Synthetic Hydrogels for Expansion of Functional Endothelial Cells

  • Yong Mei ChenEmail author
  • Xue Qi Zhao
  • Zhen Qi Liu
Part of the Springer Series in Biomaterials Science and Engineering book series (SSBSE, volume 12)


Endothelial cells have presented a wide variety of applications including tissue engineering, artificial organs, and pharmaceutical drug screening. The new insight in exploring synthetic hydrogels which are suitable for expansion of endothelial cells and keeping their original functions will open a new era of soft and wet biomaterials as active templates for cell expansion. In this chapter, we introduce a cell culture system based on protein-free synthetic hydrogels for expansion of endothelial cells. The negatively charged synthetic hydrogels, such as PNaAMPS and PNaSS, can promote endothelial cell proliferation to form a monolayer, without surface modification of any cell-adhesive proteins or peptides, under the environment of serum-containing medium. Moreover, the synthetic hydrogels can maintain the original functions of the expanded cells. In the sections of the effect of chemical structure and zeta potential on cell behaviors, we introduce the effect of physicochemical properties of fully synthetic hydrogels, i.e., chemical structure, charge density, and surface topography, on static cell behaviors (adhesion, spreading, morphology, proliferation, cytoskeletal structure, and focal adhesion) and dynamic cell behaviors (migration velocity, morphology oscillation). In addition, the effect of hydrogel properties on cell behaviors is correlated well with the adsorption of protein derived from cell culture medium. In the section of application of protein-free hydrogels in biomedical field, the platelet compatibility and surface friction of endothelial cell monolayers cultured on hydrogel templates, selective cell adhesion and proliferation on micro-patterned hydrogel surfaces, as well as proliferation of endothelial cells on tough hydrogels are introduced.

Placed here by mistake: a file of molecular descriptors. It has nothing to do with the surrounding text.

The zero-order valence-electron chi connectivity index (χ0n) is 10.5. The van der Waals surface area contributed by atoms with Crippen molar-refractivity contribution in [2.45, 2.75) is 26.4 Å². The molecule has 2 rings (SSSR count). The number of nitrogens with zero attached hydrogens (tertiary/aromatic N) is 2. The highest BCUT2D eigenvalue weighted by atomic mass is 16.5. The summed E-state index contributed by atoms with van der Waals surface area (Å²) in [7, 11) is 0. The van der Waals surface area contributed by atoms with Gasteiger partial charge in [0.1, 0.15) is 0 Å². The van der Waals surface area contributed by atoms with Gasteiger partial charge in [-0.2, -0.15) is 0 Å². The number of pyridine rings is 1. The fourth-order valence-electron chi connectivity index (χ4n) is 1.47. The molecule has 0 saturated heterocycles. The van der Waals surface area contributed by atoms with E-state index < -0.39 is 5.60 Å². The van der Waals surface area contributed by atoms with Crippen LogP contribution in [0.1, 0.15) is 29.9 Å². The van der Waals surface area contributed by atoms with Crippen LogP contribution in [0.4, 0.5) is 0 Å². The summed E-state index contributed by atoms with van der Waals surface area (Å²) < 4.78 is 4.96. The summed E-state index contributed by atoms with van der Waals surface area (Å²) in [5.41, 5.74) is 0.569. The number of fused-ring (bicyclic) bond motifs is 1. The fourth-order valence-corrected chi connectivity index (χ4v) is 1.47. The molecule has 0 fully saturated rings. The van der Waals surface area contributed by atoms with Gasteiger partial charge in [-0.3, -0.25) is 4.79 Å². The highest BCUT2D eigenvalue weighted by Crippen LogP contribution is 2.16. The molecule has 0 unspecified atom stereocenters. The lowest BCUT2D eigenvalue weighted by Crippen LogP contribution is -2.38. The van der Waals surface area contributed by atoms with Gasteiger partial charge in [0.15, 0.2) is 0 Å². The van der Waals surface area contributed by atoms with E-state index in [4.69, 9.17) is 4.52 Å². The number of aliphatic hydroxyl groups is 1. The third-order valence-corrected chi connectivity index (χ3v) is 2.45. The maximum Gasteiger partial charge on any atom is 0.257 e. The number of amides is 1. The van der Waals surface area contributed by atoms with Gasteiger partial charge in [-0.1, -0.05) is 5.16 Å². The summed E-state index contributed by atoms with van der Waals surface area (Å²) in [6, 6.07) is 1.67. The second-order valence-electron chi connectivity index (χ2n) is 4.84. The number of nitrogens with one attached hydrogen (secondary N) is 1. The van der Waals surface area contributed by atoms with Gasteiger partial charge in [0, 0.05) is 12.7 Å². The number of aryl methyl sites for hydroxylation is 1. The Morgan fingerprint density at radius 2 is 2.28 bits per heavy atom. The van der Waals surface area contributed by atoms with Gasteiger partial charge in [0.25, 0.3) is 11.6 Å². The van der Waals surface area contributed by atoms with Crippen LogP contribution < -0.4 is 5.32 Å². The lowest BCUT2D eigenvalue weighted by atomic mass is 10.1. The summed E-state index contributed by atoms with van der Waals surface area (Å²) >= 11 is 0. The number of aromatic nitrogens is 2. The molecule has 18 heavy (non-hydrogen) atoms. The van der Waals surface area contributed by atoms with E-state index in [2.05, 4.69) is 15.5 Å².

Synthetic hydrogels Endothelial cells Cell expansion Cell functions 


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Copyright information

© Springer-Verlag GmbH Germany, part of Springer Nature 2018

Authors and Affiliations

  1. 1.College of Bioresources Chemical and Materials EngineeringShaanxi University of Science and TechnologyXi’anChina
  2. 2.State Key Laboratory for Strength and Vibration of Mechanical Structures, International Center for Applied Mechanics and School of Aerospace, School of Science, Collaborative Innovation Center of Suzhou Nano Science and TechnologyXi’an Jiaotong UniversityXi’anChina

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